Today is, according to Suw at least, Ada Lovelace day. As I’m sure I don’t need to tell you, Lovelace was the daughter of Lord Byron who is often acknowledged as the first to write down a computer program. I’m not sure why today is her day, but it’s being used by hundreds of people as an excuse to blog about a female contributor to ‘technology’.
Never one to miss out on an opportunity to write, I was going to pontificate on the role the Harvard (and Greenwich) computers played in early 20th century astronomy, and how Galaxy Zoo relates to their legacy. But Andrew’s beaten me to the first part.
Instead, let me talk about two women who contributed not as practitioners themselves, but as popularizers and interpreters of cutting-edge science. The first is the namesake of my Oxford college, Mary Somerville. Somerville grew up in a relatively well connected family, and was encouraged in her talent for studying mathematics and science; she was quickly in correspondence with many of the learned men of the day. That led to the chance to make her own name in translating foreign texts.
In fact, her ambition reached wider than that. Her first major commission was to translate Laplace’s Mécanique Céleste. When the result was published under the title The Mechanism of the Heavens she had not only translated into English, but as she put it from ‘algebra into common language’. By doing so with grace and flair she brought the importance of the work to a much wider audience than it would have otherwise had – to give you an idea, the use of the word ‘variable’ in a mathematical context is her coinage.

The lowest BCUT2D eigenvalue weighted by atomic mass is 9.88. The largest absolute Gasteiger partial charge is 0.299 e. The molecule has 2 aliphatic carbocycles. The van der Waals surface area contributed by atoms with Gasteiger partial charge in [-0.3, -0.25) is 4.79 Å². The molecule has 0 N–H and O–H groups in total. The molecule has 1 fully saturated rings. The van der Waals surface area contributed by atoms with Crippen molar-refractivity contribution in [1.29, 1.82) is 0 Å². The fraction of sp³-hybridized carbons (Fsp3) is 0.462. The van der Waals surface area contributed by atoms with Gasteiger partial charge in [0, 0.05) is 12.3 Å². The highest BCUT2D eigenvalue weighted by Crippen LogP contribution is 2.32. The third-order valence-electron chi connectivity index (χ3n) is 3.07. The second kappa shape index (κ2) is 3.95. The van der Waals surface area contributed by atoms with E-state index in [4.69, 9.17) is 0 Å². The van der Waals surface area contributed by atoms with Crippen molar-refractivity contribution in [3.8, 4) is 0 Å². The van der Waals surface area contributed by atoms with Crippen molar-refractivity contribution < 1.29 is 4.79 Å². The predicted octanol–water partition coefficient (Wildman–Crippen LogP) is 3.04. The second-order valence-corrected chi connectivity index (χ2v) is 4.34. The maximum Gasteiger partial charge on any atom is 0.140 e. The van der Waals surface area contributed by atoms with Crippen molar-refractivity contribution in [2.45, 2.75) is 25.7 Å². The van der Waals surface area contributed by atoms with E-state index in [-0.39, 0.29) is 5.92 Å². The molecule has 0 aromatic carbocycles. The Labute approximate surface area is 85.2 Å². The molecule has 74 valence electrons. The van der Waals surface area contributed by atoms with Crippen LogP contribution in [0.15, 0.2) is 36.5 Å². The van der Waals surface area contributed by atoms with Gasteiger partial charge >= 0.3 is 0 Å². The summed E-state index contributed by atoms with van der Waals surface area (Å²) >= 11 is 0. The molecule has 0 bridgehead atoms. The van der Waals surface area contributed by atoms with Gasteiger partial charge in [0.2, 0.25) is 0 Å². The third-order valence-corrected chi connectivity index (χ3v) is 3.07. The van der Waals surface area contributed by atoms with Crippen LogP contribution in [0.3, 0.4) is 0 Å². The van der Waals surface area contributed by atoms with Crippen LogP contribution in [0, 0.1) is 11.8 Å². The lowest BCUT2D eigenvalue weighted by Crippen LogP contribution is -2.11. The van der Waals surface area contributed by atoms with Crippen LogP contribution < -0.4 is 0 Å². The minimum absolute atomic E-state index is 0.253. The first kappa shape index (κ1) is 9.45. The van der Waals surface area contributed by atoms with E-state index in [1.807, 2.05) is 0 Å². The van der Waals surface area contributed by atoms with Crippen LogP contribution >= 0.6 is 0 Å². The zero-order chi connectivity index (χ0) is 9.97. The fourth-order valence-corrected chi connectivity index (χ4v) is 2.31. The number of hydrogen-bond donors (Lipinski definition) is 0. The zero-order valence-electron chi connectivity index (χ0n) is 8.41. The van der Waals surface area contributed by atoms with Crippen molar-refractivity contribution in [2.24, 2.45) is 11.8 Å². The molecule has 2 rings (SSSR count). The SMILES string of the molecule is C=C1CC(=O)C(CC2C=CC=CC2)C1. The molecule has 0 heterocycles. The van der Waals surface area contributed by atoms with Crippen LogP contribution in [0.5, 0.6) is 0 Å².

The book also set the stage for her great surveys of 19th century science, including On the Connexion of the Physical Sciences, published in 1834, a copy of which sits well-thumbed on my bookcase at home. To write a survey of a fast moving field is no easy thing, which brings me to my second heroine.
Agnes Clarke was an Irish astronomer in a similar position to Somerville, but about 70 years later. Although Somerville had, along with Caroline Herschel, been admitted to the Royal Astronomical Society it was still rare for women to be admitted, a major factor behind the founding of the British Astronomical Association. One of the BAA’s early leading lights, Clarke was also a prolific author whose greatest work was a history of nineteenth century astronomy. Published in the first decade of the twentieth century, the book takes a quick look back at progress made, before running through our current state of knowledge on everything from Mars (canals likely a mistake) to galaxies beyond the Milky Way (‘a long forgotten and discredited hypothesis’).
I know of no book in the field anything like it, and if I had several years spare I’d spend it writing the 20th century equivalent. It shares with Somerville’s writing a sense of being right at the forefront of knowledge in the company of authors who know the field which they are surveying intimately. The two are remembered differently; Clarke barely existing beyond second-hand bookshops, Somerville remembered with a crater on the Moon and, of course, the college named in her honour. Both, though, were clearly capable of contributing to science. If they were transported to 2009 would they have been researchers? Perhaps. But I bet they’d both be blogging, too.
Happy Ada Lovelace Day.